Another thing that has been pretty consistent at most campgrounds we’ve stayed is the forts the kids have found, made, or contributed to.

This one, I’ll call “Fort Arizona.”

The kids had some fun times with this one.

We even found a waterfall on a nearby trail.

Slide Rock State Park: Cold Hard Fun

The kids finished school early today and I was done with work so we hit up one of our bucket list items – Slide Rock State Park in Sedona.

Sedona is one of those majestic places where the mixture of red rock, lush trees, blue skies, and great weather combines perfectly like a Long Island Iced Tea.

The Drive in.

Just driving through town puts you in a good mood. Even though we were in traffic downtown, the spectacular views make it not so bad.

The natural rock slides are fun but the water was the coldest water I’ve ever swam in.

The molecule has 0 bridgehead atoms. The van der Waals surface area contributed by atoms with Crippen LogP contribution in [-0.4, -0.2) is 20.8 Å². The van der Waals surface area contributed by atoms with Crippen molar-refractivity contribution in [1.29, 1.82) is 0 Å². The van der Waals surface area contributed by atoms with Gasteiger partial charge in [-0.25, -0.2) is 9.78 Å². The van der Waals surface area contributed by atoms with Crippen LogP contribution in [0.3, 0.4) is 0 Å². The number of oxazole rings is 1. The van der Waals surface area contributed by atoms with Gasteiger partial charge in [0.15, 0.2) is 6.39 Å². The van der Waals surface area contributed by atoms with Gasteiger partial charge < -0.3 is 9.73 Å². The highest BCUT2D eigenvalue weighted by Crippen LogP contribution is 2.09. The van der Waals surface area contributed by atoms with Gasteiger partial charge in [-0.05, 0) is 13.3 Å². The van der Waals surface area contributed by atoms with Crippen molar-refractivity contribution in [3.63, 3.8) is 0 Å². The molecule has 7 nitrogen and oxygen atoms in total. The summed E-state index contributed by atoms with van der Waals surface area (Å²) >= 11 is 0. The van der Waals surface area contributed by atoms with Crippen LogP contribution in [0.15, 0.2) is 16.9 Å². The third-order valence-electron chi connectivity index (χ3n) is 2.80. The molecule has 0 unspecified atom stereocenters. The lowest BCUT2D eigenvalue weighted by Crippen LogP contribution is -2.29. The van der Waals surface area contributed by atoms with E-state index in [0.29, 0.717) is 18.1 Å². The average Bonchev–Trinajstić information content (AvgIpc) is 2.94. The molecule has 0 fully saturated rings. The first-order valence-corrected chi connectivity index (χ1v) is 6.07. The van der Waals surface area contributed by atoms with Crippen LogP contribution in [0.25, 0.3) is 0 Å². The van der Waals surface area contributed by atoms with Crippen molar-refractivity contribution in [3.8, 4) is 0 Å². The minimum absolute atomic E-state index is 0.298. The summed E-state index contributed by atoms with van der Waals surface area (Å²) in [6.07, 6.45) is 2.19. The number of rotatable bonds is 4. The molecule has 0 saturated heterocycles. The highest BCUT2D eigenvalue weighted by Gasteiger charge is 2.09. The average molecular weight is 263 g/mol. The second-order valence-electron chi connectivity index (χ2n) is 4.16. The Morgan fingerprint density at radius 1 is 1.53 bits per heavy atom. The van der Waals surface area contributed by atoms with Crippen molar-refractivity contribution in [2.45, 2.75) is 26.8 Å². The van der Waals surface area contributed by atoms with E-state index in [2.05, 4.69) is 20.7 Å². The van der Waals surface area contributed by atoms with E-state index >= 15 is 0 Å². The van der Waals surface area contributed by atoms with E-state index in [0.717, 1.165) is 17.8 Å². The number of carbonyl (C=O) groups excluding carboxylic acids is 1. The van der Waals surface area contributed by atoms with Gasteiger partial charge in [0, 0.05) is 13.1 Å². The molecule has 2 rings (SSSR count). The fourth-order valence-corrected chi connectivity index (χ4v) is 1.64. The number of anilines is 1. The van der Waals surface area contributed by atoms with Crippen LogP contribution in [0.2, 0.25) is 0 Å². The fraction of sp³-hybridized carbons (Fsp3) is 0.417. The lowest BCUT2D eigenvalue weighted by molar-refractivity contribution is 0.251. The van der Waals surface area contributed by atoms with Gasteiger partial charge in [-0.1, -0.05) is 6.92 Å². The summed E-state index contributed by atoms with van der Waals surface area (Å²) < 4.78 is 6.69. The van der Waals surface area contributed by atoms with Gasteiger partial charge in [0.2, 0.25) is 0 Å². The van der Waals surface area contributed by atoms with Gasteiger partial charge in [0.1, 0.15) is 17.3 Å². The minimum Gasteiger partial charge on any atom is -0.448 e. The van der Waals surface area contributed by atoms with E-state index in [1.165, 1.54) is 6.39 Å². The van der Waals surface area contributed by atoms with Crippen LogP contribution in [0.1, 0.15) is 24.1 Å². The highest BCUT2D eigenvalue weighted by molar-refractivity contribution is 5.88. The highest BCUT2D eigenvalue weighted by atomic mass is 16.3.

At one point, I knew I had feet but I couldn’t feel them so did I really?

There were even deep places and rocks to jump off of.

We didn’t get to hike any trails this time.

Needless to say, slide rock was a fun way to spend the afternoon. Highly recommend.

But go early and expect to wait in line. The ranger said they are always busy.

Petrified Forest National Park, The Painted Desert, and Blue Mesa

This national park is kind of odd because you don’t hear much about it like you do with parks like the Grand Canyon or Yellowstone.

However, after visiting I’m convinced that it is extremely under-rated. Everyone driving though Route 66 should stop in and check out at least a few attractions on this 28 mile detour.